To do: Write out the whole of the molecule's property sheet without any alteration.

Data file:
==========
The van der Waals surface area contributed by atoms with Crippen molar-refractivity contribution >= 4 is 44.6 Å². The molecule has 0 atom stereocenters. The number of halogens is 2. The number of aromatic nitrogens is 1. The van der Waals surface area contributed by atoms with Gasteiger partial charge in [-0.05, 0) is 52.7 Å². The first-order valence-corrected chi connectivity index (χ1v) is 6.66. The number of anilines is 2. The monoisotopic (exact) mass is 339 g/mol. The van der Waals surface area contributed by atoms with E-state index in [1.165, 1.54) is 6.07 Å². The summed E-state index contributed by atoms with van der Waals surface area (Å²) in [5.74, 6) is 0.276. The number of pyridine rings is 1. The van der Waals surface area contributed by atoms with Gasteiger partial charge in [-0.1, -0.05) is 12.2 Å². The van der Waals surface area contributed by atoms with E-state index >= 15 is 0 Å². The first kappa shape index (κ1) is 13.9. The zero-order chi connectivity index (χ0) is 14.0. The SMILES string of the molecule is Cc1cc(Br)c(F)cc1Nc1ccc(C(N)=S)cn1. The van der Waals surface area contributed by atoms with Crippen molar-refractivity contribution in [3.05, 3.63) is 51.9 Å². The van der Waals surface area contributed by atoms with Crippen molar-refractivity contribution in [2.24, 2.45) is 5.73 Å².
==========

The van der Waals surface area contributed by atoms with Crippen molar-refractivity contribution >= 4 is 44.6 Å². The molecule has 0 atom stereocenters. The number of halogens is 2. The number of aromatic nitrogens is 1. The van der Waals surface area contributed by atoms with Gasteiger partial charge in [-0.05, 0) is 52.7 Å². The first-order valence-corrected chi connectivity index (χ1v) is 6.66. The number of anilines is 2. The monoisotopic (exact) mass is 339 g/mol. The van der Waals surface area contributed by atoms with E-state index in [1.165, 1.54) is 6.07 Å². The summed E-state index contributed by atoms with van der Waals surface area (Å²) in [5.74, 6) is 0.276. The number of pyridine rings is 1. The van der Waals surface area contributed by atoms with Gasteiger partial charge in [-0.1, -0.05) is 12.2 Å². The van der Waals surface area contributed by atoms with E-state index >= 15 is 0 Å². The first kappa shape index (κ1) is 13.9. The zero-order chi connectivity index (χ0) is 14.0. The SMILES string of the molecule is Cc1cc(Br)c(F)cc1Nc1ccc(C(N)=S)cn1. The van der Waals surface area contributed by atoms with Crippen molar-refractivity contribution in [3.05, 3.63) is 51.9 Å². The van der Waals surface area contributed by atoms with Crippen molar-refractivity contribution in [2.24, 2.45) is 5.73 Å².